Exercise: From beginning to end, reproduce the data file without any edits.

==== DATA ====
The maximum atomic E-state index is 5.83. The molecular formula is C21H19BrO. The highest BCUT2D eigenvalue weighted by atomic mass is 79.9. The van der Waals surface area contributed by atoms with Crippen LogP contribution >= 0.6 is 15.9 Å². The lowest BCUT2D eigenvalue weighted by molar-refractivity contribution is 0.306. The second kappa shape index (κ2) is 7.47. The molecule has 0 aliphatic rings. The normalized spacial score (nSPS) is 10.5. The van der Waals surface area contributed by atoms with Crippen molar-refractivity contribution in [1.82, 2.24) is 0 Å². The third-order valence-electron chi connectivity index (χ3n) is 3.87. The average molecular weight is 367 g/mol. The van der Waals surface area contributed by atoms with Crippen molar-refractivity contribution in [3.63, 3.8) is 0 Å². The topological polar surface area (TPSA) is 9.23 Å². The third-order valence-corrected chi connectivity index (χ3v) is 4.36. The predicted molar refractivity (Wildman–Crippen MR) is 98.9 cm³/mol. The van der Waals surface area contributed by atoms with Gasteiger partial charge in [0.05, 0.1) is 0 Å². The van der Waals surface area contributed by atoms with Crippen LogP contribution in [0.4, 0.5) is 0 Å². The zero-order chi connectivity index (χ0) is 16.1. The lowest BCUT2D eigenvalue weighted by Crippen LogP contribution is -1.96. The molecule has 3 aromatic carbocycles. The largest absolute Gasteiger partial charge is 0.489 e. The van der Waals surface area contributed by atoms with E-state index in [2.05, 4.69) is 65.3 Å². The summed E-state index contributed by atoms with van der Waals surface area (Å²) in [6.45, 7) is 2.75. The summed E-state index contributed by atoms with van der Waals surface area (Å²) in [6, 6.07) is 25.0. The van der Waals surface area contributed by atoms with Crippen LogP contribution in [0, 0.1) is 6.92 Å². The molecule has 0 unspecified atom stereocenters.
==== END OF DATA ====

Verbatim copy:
The maximum atomic E-state index is 5.83. The molecular formula is C21H19BrO. The highest BCUT2D eigenvalue weighted by atomic mass is 79.9. The van der Waals surface area contributed by atoms with Crippen LogP contribution >= 0.6 is 15.9 Å². The lowest BCUT2D eigenvalue weighted by molar-refractivity contribution is 0.306. The second kappa shape index (κ2) is 7.47. The molecule has 0 aliphatic rings. The normalized spacial score (nSPS) is 10.5. The van der Waals surface area contributed by atoms with Crippen molar-refractivity contribution in [1.82, 2.24) is 0 Å². The third-order valence-electron chi connectivity index (χ3n) is 3.87. The average molecular weight is 367 g/mol. The van der Waals surface area contributed by atoms with Crippen molar-refractivity contribution in [3.63, 3.8) is 0 Å². The topological polar surface area (TPSA) is 9.23 Å². The third-order valence-corrected chi connectivity index (χ3v) is 4.36. The predicted molar refractivity (Wildman–Crippen MR) is 98.9 cm³/mol. The van der Waals surface area contributed by atoms with Gasteiger partial charge in [0.05, 0.1) is 0 Å². The van der Waals surface area contributed by atoms with Crippen LogP contribution in [0.4, 0.5) is 0 Å². The zero-order chi connectivity index (χ0) is 16.1. The lowest BCUT2D eigenvalue weighted by Crippen LogP contribution is -1.96. The molecule has 3 aromatic carbocycles. The largest absolute Gasteiger partial charge is 0.489 e. The van der Waals surface area contributed by atoms with E-state index in [2.05, 4.69) is 65.3 Å². The summed E-state index contributed by atoms with van der Waals surface area (Å²) in [6.45, 7) is 2.75. The summed E-state index contributed by atoms with van der Waals surface area (Å²) in [6, 6.07) is 25.0. The van der Waals surface area contributed by atoms with Crippen LogP contribution in [0, 0.1) is 6.92 Å². The molecule has 0 unspecified atom stereocenters.